90 “Who was not wounded there with Phrygian [Note] steel?”
I need not enumerate all,—the Curtii, the Marii, the Mamerci, whom age now exempted from battles; and, lastly, the aged Priam himself, Antistius, [Note] whom not only his age, but even the laws excused from going to battle. There are now six hundred men, whom nobody even mentions by name because of their meanness, who are accusers of men on charges of murdering and poisoning; all of whom, as far as I am concerned, I hope may find a livelihood. For there is no harm in there being as many dogs as possible, where there are many men to be watched, and many things to be guarded.

91 But, as is often the case, the violence and tumultuous nature of war brings many things to pass without the knowledge of the generals. While he who was administering the main government was occupied in other matters, there were men who in the meantime were curing their own wounds; who rushed about in the darkness and threw everything into confusion as if eternal night had enveloped the whole Republic. And by such men as these I wonder that the courts of justice were not burnt, that there might be no trace left of any judicial proceedings; for they did destroy both judges and accusers. There is this advantage, that they lived in such a manner that even if they wished it, they could not put to death all the witnesses; for as long as the race of men exists, there will not be wanting men to accuse them: as long as the state lasts, trials will take place. But as I began to say, both Erucius, if he had these arguments to use which I have mentioned, in any cause Of his, would be able to speak on them as long as he pleased, and I can do the same. But I choose, as I said before, to pass by them lightly, and only just to touch on each particular, so that all men may perceive that I am not accusing men of my own inclination, but only defending my own client from a sense of duty.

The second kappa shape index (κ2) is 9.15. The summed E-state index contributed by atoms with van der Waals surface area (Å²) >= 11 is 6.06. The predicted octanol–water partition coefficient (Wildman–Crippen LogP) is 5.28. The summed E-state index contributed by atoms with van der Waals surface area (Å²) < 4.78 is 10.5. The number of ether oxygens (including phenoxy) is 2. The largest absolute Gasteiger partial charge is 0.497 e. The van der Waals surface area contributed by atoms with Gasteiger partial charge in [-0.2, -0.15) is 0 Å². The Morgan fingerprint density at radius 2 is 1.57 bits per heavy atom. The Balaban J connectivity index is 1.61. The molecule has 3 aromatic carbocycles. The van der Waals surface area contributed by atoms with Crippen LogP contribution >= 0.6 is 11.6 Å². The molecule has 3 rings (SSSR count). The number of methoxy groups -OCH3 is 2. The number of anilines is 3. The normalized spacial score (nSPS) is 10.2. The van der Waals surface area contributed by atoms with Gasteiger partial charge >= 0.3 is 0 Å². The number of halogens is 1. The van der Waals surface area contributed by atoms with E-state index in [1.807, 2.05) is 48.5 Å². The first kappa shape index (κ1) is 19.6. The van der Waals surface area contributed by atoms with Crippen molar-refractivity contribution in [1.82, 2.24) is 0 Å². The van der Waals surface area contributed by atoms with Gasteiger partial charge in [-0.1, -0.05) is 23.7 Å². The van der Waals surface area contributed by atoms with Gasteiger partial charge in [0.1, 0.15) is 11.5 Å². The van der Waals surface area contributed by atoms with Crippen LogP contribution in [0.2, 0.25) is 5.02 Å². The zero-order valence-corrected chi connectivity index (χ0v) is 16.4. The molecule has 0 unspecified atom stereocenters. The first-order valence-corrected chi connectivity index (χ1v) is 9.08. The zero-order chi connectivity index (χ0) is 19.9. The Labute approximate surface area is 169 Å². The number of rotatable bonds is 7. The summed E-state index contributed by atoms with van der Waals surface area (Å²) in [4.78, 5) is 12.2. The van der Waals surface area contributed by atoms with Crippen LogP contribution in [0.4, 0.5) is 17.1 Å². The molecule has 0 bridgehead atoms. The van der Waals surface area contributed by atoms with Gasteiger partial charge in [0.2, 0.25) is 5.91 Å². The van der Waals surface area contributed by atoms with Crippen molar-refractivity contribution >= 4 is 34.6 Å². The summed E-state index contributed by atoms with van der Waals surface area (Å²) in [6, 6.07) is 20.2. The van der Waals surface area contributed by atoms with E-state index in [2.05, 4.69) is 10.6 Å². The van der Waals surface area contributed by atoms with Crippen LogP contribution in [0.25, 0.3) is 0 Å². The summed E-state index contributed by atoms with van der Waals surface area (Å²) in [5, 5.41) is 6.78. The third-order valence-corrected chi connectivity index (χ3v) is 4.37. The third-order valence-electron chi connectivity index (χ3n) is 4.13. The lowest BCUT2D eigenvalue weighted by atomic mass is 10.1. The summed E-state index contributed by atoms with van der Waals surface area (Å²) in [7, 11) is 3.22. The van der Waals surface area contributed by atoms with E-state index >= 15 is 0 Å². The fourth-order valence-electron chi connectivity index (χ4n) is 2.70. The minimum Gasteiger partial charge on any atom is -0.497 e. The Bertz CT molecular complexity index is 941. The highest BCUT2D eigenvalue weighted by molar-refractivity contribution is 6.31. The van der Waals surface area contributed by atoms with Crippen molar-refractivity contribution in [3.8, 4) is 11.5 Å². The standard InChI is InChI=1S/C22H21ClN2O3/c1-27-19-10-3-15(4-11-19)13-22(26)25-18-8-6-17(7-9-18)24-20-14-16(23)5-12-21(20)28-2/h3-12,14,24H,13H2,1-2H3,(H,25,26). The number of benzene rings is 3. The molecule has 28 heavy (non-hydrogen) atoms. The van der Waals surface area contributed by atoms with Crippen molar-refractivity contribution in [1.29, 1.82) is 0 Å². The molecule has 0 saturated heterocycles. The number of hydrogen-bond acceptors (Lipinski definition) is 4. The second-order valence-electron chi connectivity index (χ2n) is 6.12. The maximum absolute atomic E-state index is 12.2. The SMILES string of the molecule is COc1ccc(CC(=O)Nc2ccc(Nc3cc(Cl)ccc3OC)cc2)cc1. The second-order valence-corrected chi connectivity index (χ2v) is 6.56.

ch. 33



Cicero, pro S. Roscio Amerino (English) (XML Header) [genre: prose] [word count] [Cic. S. Rosc.].